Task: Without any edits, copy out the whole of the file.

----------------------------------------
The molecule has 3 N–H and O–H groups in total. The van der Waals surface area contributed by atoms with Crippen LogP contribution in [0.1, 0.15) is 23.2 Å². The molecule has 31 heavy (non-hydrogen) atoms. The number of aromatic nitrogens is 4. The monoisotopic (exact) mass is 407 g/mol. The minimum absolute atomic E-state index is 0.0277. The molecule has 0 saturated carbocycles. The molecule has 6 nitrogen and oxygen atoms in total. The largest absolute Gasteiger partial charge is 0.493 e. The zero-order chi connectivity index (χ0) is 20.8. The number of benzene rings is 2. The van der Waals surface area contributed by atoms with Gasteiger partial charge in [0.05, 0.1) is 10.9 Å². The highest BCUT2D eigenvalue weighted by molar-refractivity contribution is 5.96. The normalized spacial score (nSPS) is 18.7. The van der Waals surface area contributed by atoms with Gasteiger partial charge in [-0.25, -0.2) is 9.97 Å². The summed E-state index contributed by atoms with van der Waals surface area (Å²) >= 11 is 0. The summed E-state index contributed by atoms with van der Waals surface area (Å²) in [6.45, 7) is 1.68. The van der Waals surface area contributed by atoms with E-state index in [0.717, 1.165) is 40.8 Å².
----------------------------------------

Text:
The molecule has 3 N–H and O–H groups in total. The van der Waals surface area contributed by atoms with Crippen LogP contribution in [0.1, 0.15) is 23.2 Å². The molecule has 31 heavy (non-hydrogen) atoms. The number of aromatic nitrogens is 4. The monoisotopic (exact) mass is 407 g/mol. The minimum absolute atomic E-state index is 0.0277. The molecule has 0 saturated carbocycles. The molecule has 6 nitrogen and oxygen atoms in total. The largest absolute Gasteiger partial charge is 0.493 e. The zero-order chi connectivity index (χ0) is 20.8. The number of benzene rings is 2. The van der Waals surface area contributed by atoms with Gasteiger partial charge in [0.05, 0.1) is 10.9 Å². The highest BCUT2D eigenvalue weighted by molar-refractivity contribution is 5.96. The normalized spacial score (nSPS) is 18.7. The van der Waals surface area contributed by atoms with Gasteiger partial charge in [-0.25, -0.2) is 9.97 Å². The summed E-state index contributed by atoms with van der Waals surface area (Å²) >= 11 is 0. The summed E-state index contributed by atoms with van der Waals surface area (Å²) in [6.45, 7) is 1.68. The van der Waals surface area contributed by atoms with E-state index in [0.717, 1.165) is 40.8 Å².